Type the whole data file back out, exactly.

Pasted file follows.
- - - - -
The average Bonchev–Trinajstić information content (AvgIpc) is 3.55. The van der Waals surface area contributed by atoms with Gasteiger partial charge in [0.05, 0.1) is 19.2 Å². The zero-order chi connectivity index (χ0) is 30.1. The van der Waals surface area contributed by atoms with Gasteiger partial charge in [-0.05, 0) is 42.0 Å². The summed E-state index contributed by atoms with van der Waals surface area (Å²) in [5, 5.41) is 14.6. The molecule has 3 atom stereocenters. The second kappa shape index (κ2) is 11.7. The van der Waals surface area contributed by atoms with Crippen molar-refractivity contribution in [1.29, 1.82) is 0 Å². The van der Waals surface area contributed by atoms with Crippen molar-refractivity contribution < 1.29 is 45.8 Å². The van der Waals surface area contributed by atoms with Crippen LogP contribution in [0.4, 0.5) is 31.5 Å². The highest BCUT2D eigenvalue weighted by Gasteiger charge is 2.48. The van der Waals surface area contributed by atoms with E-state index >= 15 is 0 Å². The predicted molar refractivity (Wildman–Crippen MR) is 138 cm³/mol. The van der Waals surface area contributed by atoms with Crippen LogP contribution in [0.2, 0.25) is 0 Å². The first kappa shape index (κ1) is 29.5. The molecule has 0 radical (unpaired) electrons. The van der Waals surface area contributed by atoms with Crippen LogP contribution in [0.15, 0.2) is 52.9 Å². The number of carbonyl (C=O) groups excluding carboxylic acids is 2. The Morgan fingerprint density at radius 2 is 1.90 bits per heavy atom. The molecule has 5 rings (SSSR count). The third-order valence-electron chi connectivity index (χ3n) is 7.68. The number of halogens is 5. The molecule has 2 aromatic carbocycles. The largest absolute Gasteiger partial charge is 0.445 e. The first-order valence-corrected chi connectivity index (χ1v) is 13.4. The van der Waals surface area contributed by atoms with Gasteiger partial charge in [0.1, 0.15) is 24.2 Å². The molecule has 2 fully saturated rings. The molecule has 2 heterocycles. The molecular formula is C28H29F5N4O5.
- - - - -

The average Bonchev–Trinajstić information content (AvgIpc) is 3.55. The van der Waals surface area contributed by atoms with Gasteiger partial charge in [0.05, 0.1) is 19.2 Å². The zero-order chi connectivity index (χ0) is 30.1. The van der Waals surface area contributed by atoms with Gasteiger partial charge in [-0.05, 0) is 42.0 Å². The summed E-state index contributed by atoms with van der Waals surface area (Å²) in [5, 5.41) is 14.6. The molecule has 3 atom stereocenters. The second kappa shape index (κ2) is 11.7. The van der Waals surface area contributed by atoms with Crippen molar-refractivity contribution in [1.29, 1.82) is 0 Å². The van der Waals surface area contributed by atoms with Crippen molar-refractivity contribution < 1.29 is 45.8 Å². The van der Waals surface area contributed by atoms with Crippen LogP contribution in [0.4, 0.5) is 31.5 Å². The highest BCUT2D eigenvalue weighted by Gasteiger charge is 2.48. The van der Waals surface area contributed by atoms with E-state index >= 15 is 0 Å². The predicted molar refractivity (Wildman–Crippen MR) is 138 cm³/mol. The van der Waals surface area contributed by atoms with Crippen LogP contribution in [0.2, 0.25) is 0 Å². The first kappa shape index (κ1) is 29.5. The molecule has 0 radical (unpaired) electrons. The van der Waals surface area contributed by atoms with Crippen LogP contribution in [0.15, 0.2) is 52.9 Å². The number of carbonyl (C=O) groups excluding carboxylic acids is 2. The Morgan fingerprint density at radius 2 is 1.90 bits per heavy atom. The molecule has 5 rings (SSSR count). The third-order valence-electron chi connectivity index (χ3n) is 7.68. The number of halogens is 5. The molecule has 2 aromatic carbocycles. The largest absolute Gasteiger partial charge is 0.445 e. The first-order valence-corrected chi connectivity index (χ1v) is 13.4. The van der Waals surface area contributed by atoms with Gasteiger partial charge in [0.1, 0.15) is 24.2 Å². The molecule has 2 fully saturated rings. The molecule has 2 heterocycles. The molecular formula is C28H29F5N4O5.